Black sheep of the tribe

Amanda Hale (right) digs for buried treasure in her WW II English family history to tell the “fictional memoir” of a socially shamed father and the impact it had on his wife and children. FULL STORY

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Kogawa’s new story app

November 13th, 2019

Vancouver’s Joy Kogawa has embraced the latest story-telling technology with her new narrative, East of the Rockies, which was produced as an app by the National Film Board and released earlier this year. It is currently being shown at the Reel Asian International Film Festival in Toronto until November 15.

The story is told from the perspective of 17-year-old Yuki during World War II when her family is forced from their home and made to live in an internment camp in Slocan, B.C. As Yuki and her family adjust to their new reality inside the camp, they struggle to make life as normal as possible.

Still from East of the Rockies production. Courtesy NFB

East of the Rockies uses cutting-edge augmented-reality (AR) technology for personal devices such as iPads and cell phones, as well as computers. Users become directors as they physically move through a 3D environment at their own speed with proximity-based interactions, tapping, and swiping.

Story-driven interactions emphasize story elements by showing life in Slocan, B.C., or painting a picture alongside a character. Whether or not users enable AR, East of the Rockies tells an important story with innovative and artful technology.

Kogawa, the author of Obasan (Lester & Orpen, Dennys, 1981; Penguin Books, 1983; Puffin Classics, 2014), a novel about a child internee at the Slocan Japanese-Canadian internment camp, has spent a lifetime internalizing, understanding and relating the repercussions of racism and internment during World War II. Based on Kogawa’s own experiences, this award-winning novel was the first to recount the story of the evacuation, relocation, and dispersal of Canadian citizens of Japanese ancestry.

Obasan was named one of the most important books in Canadian history by the Literary Review of Canada. The New York Times called Obasan, “a tour de force… brilliantly poetic in its sensibility,” and the story continues to be taught in schools across North America.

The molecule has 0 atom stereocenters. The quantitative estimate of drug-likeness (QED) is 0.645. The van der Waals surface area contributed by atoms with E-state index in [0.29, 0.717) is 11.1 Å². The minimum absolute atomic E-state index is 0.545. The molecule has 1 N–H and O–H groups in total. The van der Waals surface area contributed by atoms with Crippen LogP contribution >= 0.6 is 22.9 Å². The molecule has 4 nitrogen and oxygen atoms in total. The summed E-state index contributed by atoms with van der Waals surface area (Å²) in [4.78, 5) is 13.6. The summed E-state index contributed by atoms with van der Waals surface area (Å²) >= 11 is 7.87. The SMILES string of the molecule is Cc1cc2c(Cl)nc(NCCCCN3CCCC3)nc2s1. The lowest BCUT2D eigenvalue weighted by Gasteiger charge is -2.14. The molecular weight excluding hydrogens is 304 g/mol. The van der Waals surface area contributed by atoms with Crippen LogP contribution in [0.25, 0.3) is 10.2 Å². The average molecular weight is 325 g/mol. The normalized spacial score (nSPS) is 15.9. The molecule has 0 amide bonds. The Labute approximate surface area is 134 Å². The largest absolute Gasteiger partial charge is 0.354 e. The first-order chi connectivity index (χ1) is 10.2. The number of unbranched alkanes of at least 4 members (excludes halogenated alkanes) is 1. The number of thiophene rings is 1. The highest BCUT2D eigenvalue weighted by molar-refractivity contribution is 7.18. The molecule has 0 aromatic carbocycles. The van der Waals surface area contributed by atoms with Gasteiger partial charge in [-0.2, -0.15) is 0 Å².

Still from East of the Rockies production. Courtesy NFB

Kogawa remains a long-time activist in the areas of peace and reconciliation. “East of the Rockies” is a term well-known to Japanese Canadians who lived through the internment period in Canada because even after World War II, they weren’t allowed to return to their homes in B.C. for several more years. Instead, in 1944 they were ordered out of the B.C. interior, east of the Rocky Mountains, where their lives of hardship continued.

Publicity from the National Film Board about background history to East of the Rockies
Following Pearl Harbor, some 22,000 Canadians of Japanese descent or nationality were stripped of their property and interned under the War Measures Act.

The War Measures Act gave the federal government the power to regulate all persons “of the Japanese race”—which soon translated into forced relocation and years of internment for Japanese Canadians. Property was seized, stolen, looted, destroyed or left neglected while its owners were subjected to harsh conditions in remote locations, far from the homes and lives they once knew.

During this time, the rights of Japanese Canadians were severely curtailed. In August 1944, Prime Minister Mackenzie King announced that Japanese Canadians were to be moved east out of the British Columbia interior. The official policy stated that Japanese Canadians must move east of the Rocky Mountains or be repatriated to Japan following the end of the war.

It wouldn’t be until 1949, following years of internment, the confiscation and sale of their properties, and the Dispersal Policy, that the internees would be given the freedom to move anywhere within Canada.

For the roughly 22,000 Canadians affected, race superseded citizenship, regardless of class, sex, age or generation.

Joy Kogawa

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